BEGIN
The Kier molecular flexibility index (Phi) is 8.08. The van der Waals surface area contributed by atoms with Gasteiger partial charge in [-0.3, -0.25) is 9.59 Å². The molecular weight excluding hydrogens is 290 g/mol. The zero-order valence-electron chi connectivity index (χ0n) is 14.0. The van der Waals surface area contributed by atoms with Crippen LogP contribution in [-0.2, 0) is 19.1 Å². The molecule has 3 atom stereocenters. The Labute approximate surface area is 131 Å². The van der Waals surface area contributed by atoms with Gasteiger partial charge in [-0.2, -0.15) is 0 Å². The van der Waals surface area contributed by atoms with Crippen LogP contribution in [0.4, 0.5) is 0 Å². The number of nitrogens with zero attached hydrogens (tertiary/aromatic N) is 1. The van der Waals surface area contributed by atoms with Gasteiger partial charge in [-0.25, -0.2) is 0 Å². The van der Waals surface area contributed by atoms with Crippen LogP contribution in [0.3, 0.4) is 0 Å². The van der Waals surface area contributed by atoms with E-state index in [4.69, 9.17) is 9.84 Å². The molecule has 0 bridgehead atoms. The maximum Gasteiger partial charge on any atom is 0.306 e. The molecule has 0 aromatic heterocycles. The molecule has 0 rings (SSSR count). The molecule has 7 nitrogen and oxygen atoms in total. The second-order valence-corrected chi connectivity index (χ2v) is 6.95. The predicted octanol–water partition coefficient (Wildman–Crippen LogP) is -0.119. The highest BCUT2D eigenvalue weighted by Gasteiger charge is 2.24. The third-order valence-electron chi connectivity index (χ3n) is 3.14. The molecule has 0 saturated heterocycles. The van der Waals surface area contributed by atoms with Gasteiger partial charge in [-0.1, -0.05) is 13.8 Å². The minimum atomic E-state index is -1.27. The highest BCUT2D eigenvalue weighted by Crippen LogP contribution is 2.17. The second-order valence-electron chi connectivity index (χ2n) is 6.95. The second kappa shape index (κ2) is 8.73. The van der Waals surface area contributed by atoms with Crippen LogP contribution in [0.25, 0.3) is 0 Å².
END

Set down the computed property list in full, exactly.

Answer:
The Kier molecular flexibility index (Phi) is 8.08. The van der Waals surface area contributed by atoms with Gasteiger partial charge in [-0.3, -0.25) is 9.59 Å². The molecular weight excluding hydrogens is 290 g/mol. The zero-order valence-electron chi connectivity index (χ0n) is 14.0. The van der Waals surface area contributed by atoms with Crippen LogP contribution in [-0.2, 0) is 19.1 Å². The molecule has 3 atom stereocenters. The Labute approximate surface area is 131 Å². The van der Waals surface area contributed by atoms with Gasteiger partial charge in [-0.2, -0.15) is 0 Å². The van der Waals surface area contributed by atoms with Crippen LogP contribution in [0.4, 0.5) is 0 Å². The number of nitrogens with zero attached hydrogens (tertiary/aromatic N) is 1. The van der Waals surface area contributed by atoms with Gasteiger partial charge in [-0.25, -0.2) is 0 Å². The van der Waals surface area contributed by atoms with Crippen LogP contribution in [0.3, 0.4) is 0 Å². The van der Waals surface area contributed by atoms with E-state index in [4.69, 9.17) is 9.84 Å². The molecule has 0 bridgehead atoms. The maximum Gasteiger partial charge on any atom is 0.306 e. The molecule has 0 aromatic heterocycles. The molecule has 0 rings (SSSR count). The molecule has 7 nitrogen and oxygen atoms in total. The second-order valence-corrected chi connectivity index (χ2v) is 6.95. The predicted octanol–water partition coefficient (Wildman–Crippen LogP) is -0.119. The highest BCUT2D eigenvalue weighted by Gasteiger charge is 2.24. The third-order valence-electron chi connectivity index (χ3n) is 3.14. The molecule has 0 saturated heterocycles. The van der Waals surface area contributed by atoms with Gasteiger partial charge in [-0.1, -0.05) is 13.8 Å². The minimum atomic E-state index is -1.27. The highest BCUT2D eigenvalue weighted by Crippen LogP contribution is 2.17. The second-order valence-electron chi connectivity index (χ2n) is 6.95. The second kappa shape index (κ2) is 8.73. The van der Waals surface area contributed by atoms with Crippen LogP contribution in [0.25, 0.3) is 0 Å².